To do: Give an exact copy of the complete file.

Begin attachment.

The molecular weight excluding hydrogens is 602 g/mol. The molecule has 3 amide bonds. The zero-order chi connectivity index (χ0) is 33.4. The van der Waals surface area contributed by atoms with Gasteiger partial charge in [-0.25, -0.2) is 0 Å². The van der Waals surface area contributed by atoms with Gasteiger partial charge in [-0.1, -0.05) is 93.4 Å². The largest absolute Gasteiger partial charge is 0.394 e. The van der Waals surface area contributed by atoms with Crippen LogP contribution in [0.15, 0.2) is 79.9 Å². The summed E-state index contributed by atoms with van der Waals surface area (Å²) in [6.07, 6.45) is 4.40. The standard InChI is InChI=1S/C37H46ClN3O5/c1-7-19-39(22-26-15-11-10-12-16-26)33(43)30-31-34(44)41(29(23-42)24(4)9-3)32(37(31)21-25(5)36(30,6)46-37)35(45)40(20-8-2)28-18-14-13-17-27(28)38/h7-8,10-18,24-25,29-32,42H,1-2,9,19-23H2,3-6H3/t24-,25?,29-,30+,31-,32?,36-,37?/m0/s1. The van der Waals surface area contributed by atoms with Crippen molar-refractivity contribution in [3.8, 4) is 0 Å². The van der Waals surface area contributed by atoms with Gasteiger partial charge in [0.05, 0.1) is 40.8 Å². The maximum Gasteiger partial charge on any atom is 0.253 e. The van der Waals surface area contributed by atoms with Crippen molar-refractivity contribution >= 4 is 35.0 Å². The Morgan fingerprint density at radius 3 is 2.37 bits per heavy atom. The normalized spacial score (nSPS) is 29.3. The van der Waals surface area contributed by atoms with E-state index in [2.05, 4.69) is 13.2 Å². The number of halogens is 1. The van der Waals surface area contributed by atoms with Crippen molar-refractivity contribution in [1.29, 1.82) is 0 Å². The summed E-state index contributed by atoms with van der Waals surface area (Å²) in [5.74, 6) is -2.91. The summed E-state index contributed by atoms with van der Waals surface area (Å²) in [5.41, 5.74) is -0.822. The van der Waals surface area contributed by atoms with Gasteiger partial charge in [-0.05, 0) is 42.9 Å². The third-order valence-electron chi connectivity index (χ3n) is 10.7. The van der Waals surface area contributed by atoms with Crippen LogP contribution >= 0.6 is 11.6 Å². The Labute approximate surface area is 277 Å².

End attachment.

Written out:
The molecular weight excluding hydrogens is 602 g/mol. The molecule has 3 amide bonds. The zero-order chi connectivity index (χ0) is 33.4. The van der Waals surface area contributed by atoms with Gasteiger partial charge in [-0.25, -0.2) is 0 Å². The van der Waals surface area contributed by atoms with Gasteiger partial charge in [-0.1, -0.05) is 93.4 Å². The largest absolute Gasteiger partial charge is 0.394 e. The van der Waals surface area contributed by atoms with Crippen LogP contribution in [0.15, 0.2) is 79.9 Å². The summed E-state index contributed by atoms with van der Waals surface area (Å²) in [6.07, 6.45) is 4.40. The standard InChI is InChI=1S/C37H46ClN3O5/c1-7-19-39(22-26-15-11-10-12-16-26)33(43)30-31-34(44)41(29(23-42)24(4)9-3)32(37(31)21-25(5)36(30,6)46-37)35(45)40(20-8-2)28-18-14-13-17-27(28)38/h7-8,10-18,24-25,29-32,42H,1-2,9,19-23H2,3-6H3/t24-,25?,29-,30+,31-,32?,36-,37?/m0/s1. The van der Waals surface area contributed by atoms with Crippen molar-refractivity contribution in [3.8, 4) is 0 Å². The van der Waals surface area contributed by atoms with Gasteiger partial charge in [0.05, 0.1) is 40.8 Å². The maximum Gasteiger partial charge on any atom is 0.253 e. The van der Waals surface area contributed by atoms with Crippen molar-refractivity contribution >= 4 is 35.0 Å². The Morgan fingerprint density at radius 3 is 2.37 bits per heavy atom. The normalized spacial score (nSPS) is 29.3. The van der Waals surface area contributed by atoms with E-state index in [2.05, 4.69) is 13.2 Å². The number of halogens is 1. The van der Waals surface area contributed by atoms with Crippen molar-refractivity contribution in [1.29, 1.82) is 0 Å². The summed E-state index contributed by atoms with van der Waals surface area (Å²) in [5.74, 6) is -2.91. The summed E-state index contributed by atoms with van der Waals surface area (Å²) in [5.41, 5.74) is -0.822. The van der Waals surface area contributed by atoms with Gasteiger partial charge in [-0.05, 0) is 42.9 Å². The third-order valence-electron chi connectivity index (χ3n) is 10.7. The van der Waals surface area contributed by atoms with Crippen LogP contribution >= 0.6 is 11.6 Å². The Labute approximate surface area is 277 Å².